Science - September 9, 2004

Chinese art on show in library

‘I never really thought about an exhibition in Wageningen, but I’ve already sold two paintings,’ says Wang Ying (right on photo). Her paintings, together with paintings by Wang Min (left), are on show in the public library for the whole of September.

The walls have been livened up with brightly coloured paintings of chubby children, a naked woman, flowers and birds, and paper cuttings. The main difference in the work of the two women is that Wang Ying focuses on people (she also paints portraits) and Wang Min on nature, beautiful ink paintings of flowers and birds with fine brushwork.

The colourful paintings hanging near the stairs are New Year posters made by Wang Ying. Her friend explains that the paintings are symbols of a good life. These were very popular when living conditions in China were worse. ‘People used them to decorate their houses. When China opened up and living standards improved they started to disappear. They are not painted any more, so I think they should become collectors’ items.’ Wang Min made the New Year posters while she was still living in China. ‘I took them to America when we moved there, and now there are with us here in Holland. I look after them as though they were my babies.’ Wang Min came to Wageningen five years ago when her husband got a job at Plant Research International.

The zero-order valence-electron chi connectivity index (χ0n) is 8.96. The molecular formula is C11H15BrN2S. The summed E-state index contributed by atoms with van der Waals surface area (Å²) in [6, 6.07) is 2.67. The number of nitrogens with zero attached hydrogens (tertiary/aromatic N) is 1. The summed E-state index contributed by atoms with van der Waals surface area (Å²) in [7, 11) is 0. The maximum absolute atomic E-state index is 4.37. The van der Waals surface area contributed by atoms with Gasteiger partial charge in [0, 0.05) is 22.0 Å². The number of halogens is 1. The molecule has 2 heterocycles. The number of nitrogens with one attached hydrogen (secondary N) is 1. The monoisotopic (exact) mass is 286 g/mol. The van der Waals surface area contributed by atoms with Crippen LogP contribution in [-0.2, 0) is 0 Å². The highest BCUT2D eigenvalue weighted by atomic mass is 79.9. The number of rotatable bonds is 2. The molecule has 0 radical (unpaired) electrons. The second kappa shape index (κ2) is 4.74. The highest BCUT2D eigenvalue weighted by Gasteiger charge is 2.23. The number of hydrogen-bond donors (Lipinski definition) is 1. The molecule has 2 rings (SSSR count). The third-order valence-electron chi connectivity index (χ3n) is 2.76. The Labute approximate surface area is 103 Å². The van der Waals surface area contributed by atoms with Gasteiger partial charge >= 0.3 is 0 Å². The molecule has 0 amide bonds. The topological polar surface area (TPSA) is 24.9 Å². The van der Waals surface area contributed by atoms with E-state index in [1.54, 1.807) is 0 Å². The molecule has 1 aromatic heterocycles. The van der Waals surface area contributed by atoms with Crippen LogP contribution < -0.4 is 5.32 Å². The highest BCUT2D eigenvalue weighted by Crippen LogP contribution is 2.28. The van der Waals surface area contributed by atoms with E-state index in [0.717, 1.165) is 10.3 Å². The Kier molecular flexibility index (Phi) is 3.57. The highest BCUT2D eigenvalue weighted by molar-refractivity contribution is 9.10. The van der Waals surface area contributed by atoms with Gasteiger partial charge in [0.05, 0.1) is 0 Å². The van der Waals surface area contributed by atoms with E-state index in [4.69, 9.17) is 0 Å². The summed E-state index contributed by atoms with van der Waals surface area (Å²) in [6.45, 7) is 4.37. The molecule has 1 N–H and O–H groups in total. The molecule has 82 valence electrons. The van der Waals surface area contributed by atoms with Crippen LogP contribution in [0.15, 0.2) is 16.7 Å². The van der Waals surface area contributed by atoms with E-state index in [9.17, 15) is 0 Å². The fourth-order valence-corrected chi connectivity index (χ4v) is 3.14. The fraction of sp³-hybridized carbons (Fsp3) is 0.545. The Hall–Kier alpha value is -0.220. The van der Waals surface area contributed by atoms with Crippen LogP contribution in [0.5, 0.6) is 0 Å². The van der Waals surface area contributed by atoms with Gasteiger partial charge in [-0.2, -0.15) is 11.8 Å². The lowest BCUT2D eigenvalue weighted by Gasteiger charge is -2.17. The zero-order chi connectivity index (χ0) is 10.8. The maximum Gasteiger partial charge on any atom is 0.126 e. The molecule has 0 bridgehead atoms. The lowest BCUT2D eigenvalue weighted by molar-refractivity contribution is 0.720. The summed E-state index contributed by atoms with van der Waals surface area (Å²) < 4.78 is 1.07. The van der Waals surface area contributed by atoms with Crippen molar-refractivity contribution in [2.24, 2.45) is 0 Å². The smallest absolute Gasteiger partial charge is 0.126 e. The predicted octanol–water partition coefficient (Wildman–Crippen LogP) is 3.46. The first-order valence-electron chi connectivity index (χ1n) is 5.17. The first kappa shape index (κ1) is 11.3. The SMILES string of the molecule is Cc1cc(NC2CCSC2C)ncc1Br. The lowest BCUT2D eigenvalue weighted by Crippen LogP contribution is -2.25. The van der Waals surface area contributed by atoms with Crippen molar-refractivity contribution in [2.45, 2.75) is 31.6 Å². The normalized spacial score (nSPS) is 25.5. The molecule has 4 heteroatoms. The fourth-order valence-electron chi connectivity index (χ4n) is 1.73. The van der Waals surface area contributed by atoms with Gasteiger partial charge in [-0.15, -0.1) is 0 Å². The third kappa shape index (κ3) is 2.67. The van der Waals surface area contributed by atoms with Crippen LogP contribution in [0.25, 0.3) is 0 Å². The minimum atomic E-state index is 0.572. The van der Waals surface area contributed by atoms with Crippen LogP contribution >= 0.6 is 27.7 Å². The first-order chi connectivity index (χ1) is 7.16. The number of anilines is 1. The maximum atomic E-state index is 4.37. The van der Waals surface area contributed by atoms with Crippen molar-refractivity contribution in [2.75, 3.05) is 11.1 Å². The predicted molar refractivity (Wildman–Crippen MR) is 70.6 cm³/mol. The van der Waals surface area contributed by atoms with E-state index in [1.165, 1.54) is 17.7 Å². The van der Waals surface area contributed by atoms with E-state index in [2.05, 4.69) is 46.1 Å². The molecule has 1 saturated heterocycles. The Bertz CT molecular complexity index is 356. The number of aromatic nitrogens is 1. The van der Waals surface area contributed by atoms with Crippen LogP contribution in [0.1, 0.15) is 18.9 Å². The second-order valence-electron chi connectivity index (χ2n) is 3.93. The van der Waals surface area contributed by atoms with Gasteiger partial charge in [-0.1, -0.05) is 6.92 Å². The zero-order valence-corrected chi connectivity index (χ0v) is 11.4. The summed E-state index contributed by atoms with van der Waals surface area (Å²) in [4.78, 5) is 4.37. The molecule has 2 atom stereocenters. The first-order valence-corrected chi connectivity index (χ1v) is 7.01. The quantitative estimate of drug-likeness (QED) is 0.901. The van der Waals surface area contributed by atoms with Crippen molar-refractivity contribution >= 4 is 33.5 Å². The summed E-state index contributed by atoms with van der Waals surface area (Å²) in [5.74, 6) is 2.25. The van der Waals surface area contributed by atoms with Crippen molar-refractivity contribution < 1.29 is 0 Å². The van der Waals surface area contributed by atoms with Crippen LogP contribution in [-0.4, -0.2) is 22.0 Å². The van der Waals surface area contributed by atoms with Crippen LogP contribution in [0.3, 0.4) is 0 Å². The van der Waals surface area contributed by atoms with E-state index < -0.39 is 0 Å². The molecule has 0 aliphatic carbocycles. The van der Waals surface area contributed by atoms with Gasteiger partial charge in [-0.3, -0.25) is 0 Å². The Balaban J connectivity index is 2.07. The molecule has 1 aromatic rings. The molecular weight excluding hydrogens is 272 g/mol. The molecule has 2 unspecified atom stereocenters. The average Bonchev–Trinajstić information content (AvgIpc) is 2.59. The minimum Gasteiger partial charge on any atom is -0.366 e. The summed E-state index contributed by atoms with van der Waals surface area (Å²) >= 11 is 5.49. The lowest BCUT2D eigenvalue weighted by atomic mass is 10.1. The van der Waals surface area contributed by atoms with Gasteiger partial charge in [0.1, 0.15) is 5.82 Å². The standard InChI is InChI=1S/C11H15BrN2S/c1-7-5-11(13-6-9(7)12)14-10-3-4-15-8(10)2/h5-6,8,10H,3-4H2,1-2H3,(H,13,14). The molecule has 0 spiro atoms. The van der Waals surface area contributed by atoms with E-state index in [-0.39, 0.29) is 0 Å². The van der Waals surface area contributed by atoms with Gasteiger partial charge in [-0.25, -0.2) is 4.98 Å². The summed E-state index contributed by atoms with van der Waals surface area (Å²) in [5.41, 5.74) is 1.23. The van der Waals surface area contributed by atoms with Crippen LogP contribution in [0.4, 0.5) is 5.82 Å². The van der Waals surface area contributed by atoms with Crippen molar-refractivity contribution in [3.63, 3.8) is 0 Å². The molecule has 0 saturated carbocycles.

Wang Ying worked as an art editor in China and also illustrated children’s books. The two women met about three years ago at a party in Wageningen. Wang Ying finished a master’s in Leisure and Environments last year, having majored in graphic design in China. She is still here while her husband completes a PhD at the laboratory of plant breeding.

As friends the two encourage each other to continue their artistic work, but both regret the lack of time they have for painting. They have children to take care of, and both husbands work long hours. Wang Min: ‘We are busy with our families, and you have to set time aside to be able to concentrate on painting.’

The exhibition is open during library opening hours, bblthk, Stationsstraat 2.
In October the exhibition will move to the Wageningen UR head office. /YdH

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